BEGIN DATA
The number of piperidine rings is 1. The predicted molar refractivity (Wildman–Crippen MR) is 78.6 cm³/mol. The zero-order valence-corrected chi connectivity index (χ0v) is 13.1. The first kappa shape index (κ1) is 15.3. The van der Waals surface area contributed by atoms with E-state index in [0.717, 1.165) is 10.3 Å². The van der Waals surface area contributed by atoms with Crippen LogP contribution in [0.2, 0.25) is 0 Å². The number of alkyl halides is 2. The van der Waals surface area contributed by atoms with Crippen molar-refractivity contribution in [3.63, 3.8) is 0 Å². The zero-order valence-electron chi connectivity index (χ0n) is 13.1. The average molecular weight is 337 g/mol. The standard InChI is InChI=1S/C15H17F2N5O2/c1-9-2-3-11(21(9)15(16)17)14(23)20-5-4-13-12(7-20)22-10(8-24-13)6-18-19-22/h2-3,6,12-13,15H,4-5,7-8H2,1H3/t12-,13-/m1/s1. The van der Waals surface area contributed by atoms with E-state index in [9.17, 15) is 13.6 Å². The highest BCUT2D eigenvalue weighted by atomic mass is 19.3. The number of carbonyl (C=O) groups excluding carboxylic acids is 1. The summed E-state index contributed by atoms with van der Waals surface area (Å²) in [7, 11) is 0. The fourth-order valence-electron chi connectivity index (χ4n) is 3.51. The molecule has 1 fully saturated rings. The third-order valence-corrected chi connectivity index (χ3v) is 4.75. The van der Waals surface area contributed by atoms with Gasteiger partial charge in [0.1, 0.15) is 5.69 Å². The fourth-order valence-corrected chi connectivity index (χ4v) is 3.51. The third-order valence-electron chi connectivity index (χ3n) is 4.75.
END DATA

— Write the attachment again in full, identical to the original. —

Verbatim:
The number of piperidine rings is 1. The predicted molar refractivity (Wildman–Crippen MR) is 78.6 cm³/mol. The zero-order valence-corrected chi connectivity index (χ0v) is 13.1. The first kappa shape index (κ1) is 15.3. The van der Waals surface area contributed by atoms with E-state index in [0.717, 1.165) is 10.3 Å². The van der Waals surface area contributed by atoms with Crippen LogP contribution in [0.2, 0.25) is 0 Å². The number of alkyl halides is 2. The van der Waals surface area contributed by atoms with Crippen molar-refractivity contribution in [3.63, 3.8) is 0 Å². The zero-order valence-electron chi connectivity index (χ0n) is 13.1. The average molecular weight is 337 g/mol. The standard InChI is InChI=1S/C15H17F2N5O2/c1-9-2-3-11(21(9)15(16)17)14(23)20-5-4-13-12(7-20)22-10(8-24-13)6-18-19-22/h2-3,6,12-13,15H,4-5,7-8H2,1H3/t12-,13-/m1/s1. The van der Waals surface area contributed by atoms with E-state index in [9.17, 15) is 13.6 Å². The highest BCUT2D eigenvalue weighted by atomic mass is 19.3. The number of carbonyl (C=O) groups excluding carboxylic acids is 1. The summed E-state index contributed by atoms with van der Waals surface area (Å²) in [7, 11) is 0. The fourth-order valence-electron chi connectivity index (χ4n) is 3.51. The molecule has 1 fully saturated rings. The third-order valence-corrected chi connectivity index (χ3v) is 4.75. The van der Waals surface area contributed by atoms with Gasteiger partial charge in [0.1, 0.15) is 5.69 Å². The fourth-order valence-corrected chi connectivity index (χ4v) is 3.51. The third-order valence-electron chi connectivity index (χ3n) is 4.75.